THE RECOVERY OF THE IRISH ECONOMY

One of my favourite cities in the World is Dublin and it was great to be there again earlier this week to meet with high growth firms at the invitation of Enterprise Ireland, their development agency.

Although it’s been nearly nineteen years since I left my job as a research fellow at University College Dublin, I have been a frequent returnee to the Emerald Isle.

When I first arrived in Ireland in the mid 1990s, it was the beginning of the rise of the Celtic Tiger when the Irish economy expanded beyond the expectations and dreams of Irish people.

In fact, between 1995 and 2000, it grew at an average rate of 9 per cent and, whilst there was some slowdown after this, it still had an average growth of 5.9 per cent in the years up to the crash of 2008.
Not surprisingly, this success meant that Ireland was the country that many small economies, including Wales, wanted to emulate. How this growth happened is still a cause for debate amongst economists but it is probably due to a mixture of factors rather than one outstanding reason.

The first was the low level of corporation tax, which at 10 per cent, was a massive magnet for many multinationals to base their operations in Ireland.  At the same time it was reducing business taxes, Ireland received billions of pounds of European Structural Funding which was invested not only to update a creaking infrastructure but, more importantly in education and skills to support the new industries being attracted to Ireland.

But none of this would have worked without a specific industrial policy that focused on developing key value-added sectors in manufacturing such as pharmaceuticals and in promoting emerging industries such as software. It also recognised the growing importance of high value services and established the International Financial Services Centre in Dublin that resulted in 14,000 new well paid jobs in finance and legal firms.

As a result, the economy boomed and tens of thousands of highly skilled young Irish people who had previously left their homeland to look for work came flooding back to be employed in highly paid jobs within these sectors.

Unfortunately, the economy shifted away from an industrial and export led growth towards a dependency on a property boom where wildly unrealistic prices were being paid for land and buildings.

And despite warnings that this was unsustainable, nearly everyone in the country was swept along by this tidal wave of prosperity.

But then came 2008 and the financial crash across the World led to the property bubble bursting and the banks began to get huge losses on the loans they had given out to speculators. This led to the Irish Government guaranteeing their liabilities using public funds which, unfortunately, only added to the ever-expanding public deficit and towards the end of 2010, Irish government debt had reached a level where the international debt market was no longer prepared to support them.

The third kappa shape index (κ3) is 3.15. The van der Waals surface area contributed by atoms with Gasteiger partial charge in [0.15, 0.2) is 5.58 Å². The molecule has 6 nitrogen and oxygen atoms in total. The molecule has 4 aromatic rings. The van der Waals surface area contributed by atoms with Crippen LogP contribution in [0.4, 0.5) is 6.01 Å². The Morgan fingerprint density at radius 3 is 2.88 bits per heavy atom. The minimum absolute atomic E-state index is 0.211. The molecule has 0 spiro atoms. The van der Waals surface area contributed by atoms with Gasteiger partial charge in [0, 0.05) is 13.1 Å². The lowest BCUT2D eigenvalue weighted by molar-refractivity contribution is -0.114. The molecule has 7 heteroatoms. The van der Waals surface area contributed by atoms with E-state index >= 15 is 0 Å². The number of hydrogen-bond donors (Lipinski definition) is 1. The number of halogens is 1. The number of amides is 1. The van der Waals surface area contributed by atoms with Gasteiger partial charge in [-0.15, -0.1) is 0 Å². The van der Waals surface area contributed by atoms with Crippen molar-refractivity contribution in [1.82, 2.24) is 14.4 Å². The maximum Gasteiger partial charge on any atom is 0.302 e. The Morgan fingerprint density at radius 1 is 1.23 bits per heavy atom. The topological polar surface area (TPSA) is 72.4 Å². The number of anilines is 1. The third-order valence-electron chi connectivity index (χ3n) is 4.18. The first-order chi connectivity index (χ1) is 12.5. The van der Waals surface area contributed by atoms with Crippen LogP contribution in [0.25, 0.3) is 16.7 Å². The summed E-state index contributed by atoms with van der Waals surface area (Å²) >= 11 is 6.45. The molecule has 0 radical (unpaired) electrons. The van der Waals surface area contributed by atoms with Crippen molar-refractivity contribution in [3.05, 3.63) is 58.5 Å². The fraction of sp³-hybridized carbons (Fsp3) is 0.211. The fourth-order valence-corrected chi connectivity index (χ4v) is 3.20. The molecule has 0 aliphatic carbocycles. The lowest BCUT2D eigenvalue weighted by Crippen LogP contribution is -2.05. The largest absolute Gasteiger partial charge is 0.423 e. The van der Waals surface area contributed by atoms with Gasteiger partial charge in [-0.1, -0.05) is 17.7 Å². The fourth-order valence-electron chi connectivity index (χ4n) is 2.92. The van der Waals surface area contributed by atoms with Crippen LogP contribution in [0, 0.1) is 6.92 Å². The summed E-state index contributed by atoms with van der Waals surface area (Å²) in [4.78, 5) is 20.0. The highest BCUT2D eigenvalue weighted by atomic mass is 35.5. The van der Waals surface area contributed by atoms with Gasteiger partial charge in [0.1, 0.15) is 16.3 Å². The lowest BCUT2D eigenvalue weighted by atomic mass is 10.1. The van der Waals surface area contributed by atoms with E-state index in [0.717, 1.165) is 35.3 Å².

This is when the European Union and the International Monetary Fund stepped in with financial support of 85 billion euros. However, this was contingent on having stronger public finances, a better capitalised banking sector, and a strategy to restore economic competitiveness.

The austerity measures were brutal and the pain the Irish people had to suffer was considerable. Within nine months, over 10 billion euros was withdrawn from the economy through tax rises and spending cuts, leading to cuts in wages, an unemployment rate of 15 per cent and a reversal of in-migration with many young people again leaving their country to look for jobs overseas.
But was all this short term pain worth it and has this strong medicine helped to cure what was a seriously ailing economy?

The answer is that Ireland is over the worst and is back on the road to recovery. In fact, it now has the fastest growing economy in the European Union in 2014 despite fiscal contraction, tight credit and continuing household and business debt. As a result of this contraction in domestic demand, the economy has had to change its focus towards greater export activity.

Whilst exports accounted for 10 per cent of GDP in 2007, this had grown to 25 per cent of GDP by 2012, a result that was driven by those multinational companies in key sectors such as pharmaceuticals and digital industries that stayed in the country and are now growing their international trading on the back of the global recovery.

This export driven growth means that Ireland is set to have a growth of 3.5 per cent in 2015 as compared to 1.5 per cent for Germany and 1 per cent for France, something that very few would have expected seven years ago.

Therefore, Ireland’s economy has made a significant recovery since 2008. Whilst this was partly a result of severe austerity measures, the fact that it also had strong foundations including high productivity and a flexible labour market aided its recovery better than many other countries in the Eurozone.

Clearly, much remains to be done whilst the Irish economy is not yet out of the woods, but speaking to Irish entrepreneurs this week, many are optimistic about the future for their businesses. There are also positive signs for the future with tax revenues up, household spending set to grow and government debt coming down. Certainly, if this trend continues, then the signs are hopeful that Ireland is set fair for further economic growth over the next few years.

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